An obvious solution — keeping moose off the road with tall fences — has been proven effective elsewhere, but it’s not cheap. Sweden has done this to good effect, lining major arteries with fencing, and it’s been done in some northern U.S. states, including Alaska. But Maine figures the cost would be $20 to $25 per foot — fiscally impractical for the state’s thousands of miles of rural roadways where the problem is endemic. Even the simple expedient of reducing winter road salt, thus eliminating the salty roadside puddles that attract moose in the spring, is difficult since alternatives are so costly.

A more practical approach may be to give drivers a heads-up when there’s a moose in the road, offering enough warning to avert a collision. Proposed methods range from high-tech to low-tech. Among the high-tech ideas is a system of light beams edging the road, which would create a virtual fence that, when crossed by an animal, would trigger flashing signs to warn motorists of an imminent hazard. A pilot project recently was proposed for a section of Maine’s Interstate 95, where two fatalities have occurred, but the bids were unexpectedly high, and the state’s now reconsidering.

A less-involved way of giving a visual warning is to employ optical markers — reflectors inset along the road’s edge or along tightly spaced posts at the road’s edge. A nighttime driver would see an unbroken line of light reflecting back from the headlights — unless a moose were lumbering onto the roadway, in which case the pattern would be disrupted. Another variation is to paint an exceedingly wide and highly reflective stripe along the edge of the road, which would also provide a visual cue as the animal entered the road.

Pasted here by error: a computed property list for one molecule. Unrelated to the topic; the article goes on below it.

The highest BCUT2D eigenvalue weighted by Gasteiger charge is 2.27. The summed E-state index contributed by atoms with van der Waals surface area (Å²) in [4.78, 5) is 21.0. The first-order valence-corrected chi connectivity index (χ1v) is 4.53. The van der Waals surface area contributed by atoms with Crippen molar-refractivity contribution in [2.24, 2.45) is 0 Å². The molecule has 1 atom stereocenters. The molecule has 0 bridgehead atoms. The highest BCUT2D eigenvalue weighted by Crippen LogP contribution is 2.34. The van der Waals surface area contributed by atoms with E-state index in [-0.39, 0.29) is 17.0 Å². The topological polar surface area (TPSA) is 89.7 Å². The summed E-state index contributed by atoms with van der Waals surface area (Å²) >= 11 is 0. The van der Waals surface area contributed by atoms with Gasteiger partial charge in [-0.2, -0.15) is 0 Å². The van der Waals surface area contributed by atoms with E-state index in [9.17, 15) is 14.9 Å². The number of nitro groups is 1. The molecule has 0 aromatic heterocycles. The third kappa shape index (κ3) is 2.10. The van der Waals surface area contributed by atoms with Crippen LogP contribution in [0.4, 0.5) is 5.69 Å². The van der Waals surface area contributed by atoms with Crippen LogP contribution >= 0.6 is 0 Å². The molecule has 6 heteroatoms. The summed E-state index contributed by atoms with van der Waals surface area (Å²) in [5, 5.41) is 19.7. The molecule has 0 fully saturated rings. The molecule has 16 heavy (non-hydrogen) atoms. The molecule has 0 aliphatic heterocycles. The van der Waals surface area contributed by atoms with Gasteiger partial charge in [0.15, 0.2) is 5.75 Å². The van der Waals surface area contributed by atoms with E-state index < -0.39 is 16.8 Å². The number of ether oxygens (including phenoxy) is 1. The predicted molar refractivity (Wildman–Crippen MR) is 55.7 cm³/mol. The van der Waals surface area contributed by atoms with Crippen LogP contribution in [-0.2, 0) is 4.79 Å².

Gerry Audibert of the Maine Department of Transportation says that one of the more promising advances is the personal night-vision technology already offered by some car companies, most notably Cadillac. An infrared sensor scans the road far ahead, projecting a ghostly image of impending hazards on the inside of the windshield, allowing the driver to “see” a moose well before a possible collision.

The downside: Maine’s frequently hilly and curvy roads would limit the effectiveness. And the cost (about $1,500) rules it out for all but the most affluent. Only one Cadillac with an infrared system was sold last year in northern Maine, and the dealer said it sat for a long while.

Then there’s driver education. Maine has widely distributed a poster showing where moose collisions have occurred. It’s a sobering collection of colorful dots — blue for spots with four collisions, yellow for five, etc. — graphically suggesting that you’re scarcely safe anywhere in the state.